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Cedric Comes to Chicago, Still No Deal

By Benjy Lipsman in News on Aug 26, 2005 2:00AM

2005_08_sports_benson.jpgChicagoist has been pretty clear that were we stand on the Cedric Benson holdout. His holdout has now reached 32 days, he's missed 3 preseason games and he hasn't even spoken to the Bears in 11 days. Late this afternoon, news broke that Benson had come to Chicago and met with Bears GM Jerry Angelo. Talks ended with no progress, however. The fact that Benson has put his new Lake Forest home on the market also doesn't bode well...

Those wishing to give Benson advice have been coming out of the woodwork, from his former high school football coach to former NFL holdouts like Kelly Stouffer -- the last first round draft pick to hold out for an entire season. Stouffer did so after personally placing a call to the (then) St. Louis Cardinals owner after the team refused to budge from an offer well below league standard at the time, and team owner Bill Bidwill threatened him.

Benson, to our knowledge, has not been disrespected like Stouffer was and his offer from the Bears is more than fair. The $17 million guaranteed falls closer to the $18.5 received by 3rd pick Braylon Edwards than to the $15 million received by 5th pick Cadillac Williams.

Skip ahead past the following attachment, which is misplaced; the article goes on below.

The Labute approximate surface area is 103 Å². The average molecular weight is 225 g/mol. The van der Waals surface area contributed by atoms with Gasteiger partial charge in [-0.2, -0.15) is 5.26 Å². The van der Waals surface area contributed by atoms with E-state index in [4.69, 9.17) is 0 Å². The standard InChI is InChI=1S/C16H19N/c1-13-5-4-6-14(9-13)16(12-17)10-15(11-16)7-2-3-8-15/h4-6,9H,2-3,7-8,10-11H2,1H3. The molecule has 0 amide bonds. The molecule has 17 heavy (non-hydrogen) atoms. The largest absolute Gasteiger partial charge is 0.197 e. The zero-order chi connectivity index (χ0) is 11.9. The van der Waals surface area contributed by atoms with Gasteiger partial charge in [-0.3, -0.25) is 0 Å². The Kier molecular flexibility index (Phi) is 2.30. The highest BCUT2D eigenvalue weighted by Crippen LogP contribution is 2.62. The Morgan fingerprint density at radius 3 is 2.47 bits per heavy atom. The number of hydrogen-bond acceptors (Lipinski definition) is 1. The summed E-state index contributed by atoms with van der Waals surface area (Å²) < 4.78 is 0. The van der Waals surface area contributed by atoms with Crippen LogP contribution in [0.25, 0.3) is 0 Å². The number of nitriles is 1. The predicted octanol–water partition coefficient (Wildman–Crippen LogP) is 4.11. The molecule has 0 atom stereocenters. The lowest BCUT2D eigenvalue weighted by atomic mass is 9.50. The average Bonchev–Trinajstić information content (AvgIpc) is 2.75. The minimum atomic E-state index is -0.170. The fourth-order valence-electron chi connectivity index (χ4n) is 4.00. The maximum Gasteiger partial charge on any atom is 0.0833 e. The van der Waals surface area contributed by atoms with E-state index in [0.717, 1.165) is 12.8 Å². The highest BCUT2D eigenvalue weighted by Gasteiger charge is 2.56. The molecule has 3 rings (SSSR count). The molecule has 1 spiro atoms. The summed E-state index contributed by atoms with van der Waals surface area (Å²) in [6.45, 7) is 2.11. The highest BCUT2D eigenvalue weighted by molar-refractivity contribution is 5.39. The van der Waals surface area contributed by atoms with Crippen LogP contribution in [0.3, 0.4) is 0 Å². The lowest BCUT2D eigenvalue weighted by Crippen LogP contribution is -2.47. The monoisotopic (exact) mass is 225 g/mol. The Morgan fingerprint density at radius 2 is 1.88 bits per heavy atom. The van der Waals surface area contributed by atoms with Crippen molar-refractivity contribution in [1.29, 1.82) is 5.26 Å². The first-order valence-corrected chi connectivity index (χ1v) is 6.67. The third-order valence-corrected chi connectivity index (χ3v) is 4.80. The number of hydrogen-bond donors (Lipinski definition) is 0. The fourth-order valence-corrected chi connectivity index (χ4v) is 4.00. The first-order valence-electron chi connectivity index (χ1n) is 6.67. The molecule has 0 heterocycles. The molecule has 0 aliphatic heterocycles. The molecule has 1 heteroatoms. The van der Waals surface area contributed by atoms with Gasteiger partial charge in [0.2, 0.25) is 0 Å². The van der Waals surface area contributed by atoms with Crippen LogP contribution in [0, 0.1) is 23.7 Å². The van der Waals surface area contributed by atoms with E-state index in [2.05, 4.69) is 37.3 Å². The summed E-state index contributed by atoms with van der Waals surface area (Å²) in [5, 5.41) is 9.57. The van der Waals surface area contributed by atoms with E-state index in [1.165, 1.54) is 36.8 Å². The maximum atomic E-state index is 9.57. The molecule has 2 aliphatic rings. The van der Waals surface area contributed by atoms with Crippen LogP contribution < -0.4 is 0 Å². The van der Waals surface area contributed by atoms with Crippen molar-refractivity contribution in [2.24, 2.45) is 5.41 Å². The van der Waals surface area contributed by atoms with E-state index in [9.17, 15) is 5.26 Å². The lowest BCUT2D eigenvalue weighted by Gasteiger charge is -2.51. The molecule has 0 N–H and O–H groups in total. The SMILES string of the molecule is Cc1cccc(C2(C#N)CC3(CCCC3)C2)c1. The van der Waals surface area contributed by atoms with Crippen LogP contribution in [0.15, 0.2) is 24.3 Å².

Yet even so, Sun-Times columnist Jay Mariotti feels to the need to weigh in and tell the Bears to pony up. Chicagoist has long thought of Mariotti as the big idiot in Chicago sports media, and today's column simply adds to the pile of evidence. He suggests that Benson's greed is justified because running backs like Curtis Enis and Rashaan Salaam have wilted under the pressure created by the legacy of Walter Payton and Gayle Sayers. Wouldn't a bigger paycheck simply increase the pressure to live up to it?

Mariotti then insults the Bears fans for backing management.

Why fans would be interested in protecting the McCaskey finances -- after 20 years of ripping the family as cheap -- is beyond me. And don't advance the company line and tell me an extra million dramatically alters the salary cap, especially when the Bears hit and miss so wildly in free agency.

For one, the salary cap can be an issue. Again, it's not like the contract offer isn't fair. And why tie up cap room on someone who's unproven when we have seen such a high burnout rate among first round picks?

Mariotti further argues that the Bears need Benson, that their offense depends on him. In fact, Chicagoist believes the opposite is true. Fans have dropped their expectations following Rex Grossman's injury -- no rookie running back is the difference between the playoff or not. Maybe if Grossman were healthy, there'd be more pressure to get all the puzzle pieces in place for a playoff run. We'd rather see another subpar season and a chance at a top pick than another 7-9 season. Will a 3-13 record land us Matt Leinart?